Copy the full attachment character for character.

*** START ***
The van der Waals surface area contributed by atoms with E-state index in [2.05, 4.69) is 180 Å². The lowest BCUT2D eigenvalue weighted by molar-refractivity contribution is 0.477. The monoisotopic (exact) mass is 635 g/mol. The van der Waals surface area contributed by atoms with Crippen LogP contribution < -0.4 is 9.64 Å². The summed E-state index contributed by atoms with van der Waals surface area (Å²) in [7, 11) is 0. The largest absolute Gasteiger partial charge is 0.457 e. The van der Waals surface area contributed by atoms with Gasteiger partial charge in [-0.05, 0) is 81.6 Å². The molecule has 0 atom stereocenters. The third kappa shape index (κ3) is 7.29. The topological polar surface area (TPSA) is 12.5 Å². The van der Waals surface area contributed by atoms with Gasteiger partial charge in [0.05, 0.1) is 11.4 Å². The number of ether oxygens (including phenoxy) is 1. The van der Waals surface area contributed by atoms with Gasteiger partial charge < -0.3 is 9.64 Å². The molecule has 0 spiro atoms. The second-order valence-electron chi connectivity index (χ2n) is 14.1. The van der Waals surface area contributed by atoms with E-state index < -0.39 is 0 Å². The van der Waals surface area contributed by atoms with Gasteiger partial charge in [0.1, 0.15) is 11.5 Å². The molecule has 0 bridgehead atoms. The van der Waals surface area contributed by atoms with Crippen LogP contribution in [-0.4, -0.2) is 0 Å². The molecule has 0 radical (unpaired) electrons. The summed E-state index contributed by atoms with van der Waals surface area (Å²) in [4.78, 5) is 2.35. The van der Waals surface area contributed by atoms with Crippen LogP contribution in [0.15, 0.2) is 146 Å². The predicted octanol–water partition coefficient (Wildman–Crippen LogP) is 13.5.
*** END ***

The van der Waals surface area contributed by atoms with E-state index in [2.05, 4.69) is 180 Å². The lowest BCUT2D eigenvalue weighted by molar-refractivity contribution is 0.477. The monoisotopic (exact) mass is 635 g/mol. The van der Waals surface area contributed by atoms with Crippen LogP contribution < -0.4 is 9.64 Å². The summed E-state index contributed by atoms with van der Waals surface area (Å²) in [7, 11) is 0. The largest absolute Gasteiger partial charge is 0.457 e. The van der Waals surface area contributed by atoms with Gasteiger partial charge in [-0.05, 0) is 81.6 Å². The molecule has 0 atom stereocenters. The third kappa shape index (κ3) is 7.29. The topological polar surface area (TPSA) is 12.5 Å². The van der Waals surface area contributed by atoms with Gasteiger partial charge in [0.05, 0.1) is 11.4 Å². The number of ether oxygens (including phenoxy) is 1. The van der Waals surface area contributed by atoms with Gasteiger partial charge < -0.3 is 9.64 Å². The molecule has 0 spiro atoms. The second-order valence-electron chi connectivity index (χ2n) is 14.1. The van der Waals surface area contributed by atoms with E-state index < -0.39 is 0 Å². The van der Waals surface area contributed by atoms with Gasteiger partial charge in [0.1, 0.15) is 11.5 Å². The molecule has 0 bridgehead atoms. The van der Waals surface area contributed by atoms with Crippen LogP contribution in [-0.4, -0.2) is 0 Å². The molecule has 0 radical (unpaired) electrons. The summed E-state index contributed by atoms with van der Waals surface area (Å²) in [4.78, 5) is 2.35. The van der Waals surface area contributed by atoms with Crippen LogP contribution in [0.15, 0.2) is 146 Å². The predicted octanol–water partition coefficient (Wildman–Crippen LogP) is 13.5.